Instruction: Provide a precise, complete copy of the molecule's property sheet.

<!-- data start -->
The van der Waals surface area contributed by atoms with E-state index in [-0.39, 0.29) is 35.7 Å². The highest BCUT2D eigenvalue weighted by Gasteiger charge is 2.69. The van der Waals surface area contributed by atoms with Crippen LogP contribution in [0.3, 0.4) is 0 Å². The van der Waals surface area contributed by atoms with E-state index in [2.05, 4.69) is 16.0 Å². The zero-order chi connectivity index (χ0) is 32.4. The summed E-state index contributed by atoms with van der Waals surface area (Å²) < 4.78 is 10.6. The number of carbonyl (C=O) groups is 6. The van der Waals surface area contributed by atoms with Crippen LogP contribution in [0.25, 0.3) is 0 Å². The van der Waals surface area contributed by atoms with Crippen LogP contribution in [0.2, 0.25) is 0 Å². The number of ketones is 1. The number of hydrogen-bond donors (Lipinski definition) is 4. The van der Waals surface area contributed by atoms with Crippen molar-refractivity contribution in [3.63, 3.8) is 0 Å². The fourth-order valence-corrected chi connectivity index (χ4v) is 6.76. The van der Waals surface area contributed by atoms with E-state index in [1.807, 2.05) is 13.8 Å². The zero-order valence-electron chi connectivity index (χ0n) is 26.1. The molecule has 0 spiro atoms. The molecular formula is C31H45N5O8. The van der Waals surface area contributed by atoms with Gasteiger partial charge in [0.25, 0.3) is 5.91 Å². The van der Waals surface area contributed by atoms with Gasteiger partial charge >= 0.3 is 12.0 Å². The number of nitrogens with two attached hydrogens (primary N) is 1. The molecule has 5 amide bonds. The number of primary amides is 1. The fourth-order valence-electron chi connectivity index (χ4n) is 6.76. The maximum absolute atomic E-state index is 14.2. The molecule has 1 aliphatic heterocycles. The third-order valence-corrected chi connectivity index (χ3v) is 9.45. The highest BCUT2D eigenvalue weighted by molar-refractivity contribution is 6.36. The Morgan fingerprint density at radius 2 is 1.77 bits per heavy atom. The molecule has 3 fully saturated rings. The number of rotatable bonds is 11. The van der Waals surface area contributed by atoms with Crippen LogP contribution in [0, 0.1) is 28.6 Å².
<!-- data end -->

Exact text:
The van der Waals surface area contributed by atoms with E-state index in [-0.39, 0.29) is 35.7 Å². The highest BCUT2D eigenvalue weighted by Gasteiger charge is 2.69. The van der Waals surface area contributed by atoms with Crippen LogP contribution in [0.3, 0.4) is 0 Å². The van der Waals surface area contributed by atoms with E-state index in [2.05, 4.69) is 16.0 Å². The zero-order chi connectivity index (χ0) is 32.4. The summed E-state index contributed by atoms with van der Waals surface area (Å²) < 4.78 is 10.6. The number of carbonyl (C=O) groups is 6. The van der Waals surface area contributed by atoms with Crippen LogP contribution in [0.25, 0.3) is 0 Å². The van der Waals surface area contributed by atoms with Crippen LogP contribution in [0.2, 0.25) is 0 Å². The number of ketones is 1. The number of hydrogen-bond donors (Lipinski definition) is 4. The van der Waals surface area contributed by atoms with Crippen molar-refractivity contribution in [3.63, 3.8) is 0 Å². The fourth-order valence-corrected chi connectivity index (χ4v) is 6.76. The van der Waals surface area contributed by atoms with E-state index in [1.807, 2.05) is 13.8 Å². The zero-order valence-electron chi connectivity index (χ0n) is 26.1. The molecule has 0 spiro atoms. The molecular formula is C31H45N5O8. The van der Waals surface area contributed by atoms with Gasteiger partial charge in [0.25, 0.3) is 5.91 Å². The van der Waals surface area contributed by atoms with Gasteiger partial charge >= 0.3 is 12.0 Å². The number of nitrogens with two attached hydrogens (primary N) is 1. The molecule has 5 amide bonds. The number of primary amides is 1. The fourth-order valence-electron chi connectivity index (χ4n) is 6.76. The maximum absolute atomic E-state index is 14.2. The molecule has 1 aliphatic heterocycles. The third-order valence-corrected chi connectivity index (χ3v) is 9.45. The highest BCUT2D eigenvalue weighted by molar-refractivity contribution is 6.36. The Morgan fingerprint density at radius 2 is 1.77 bits per heavy atom. The molecule has 3 fully saturated rings. The number of rotatable bonds is 11. The van der Waals surface area contributed by atoms with Crippen LogP contribution in [0, 0.1) is 28.6 Å².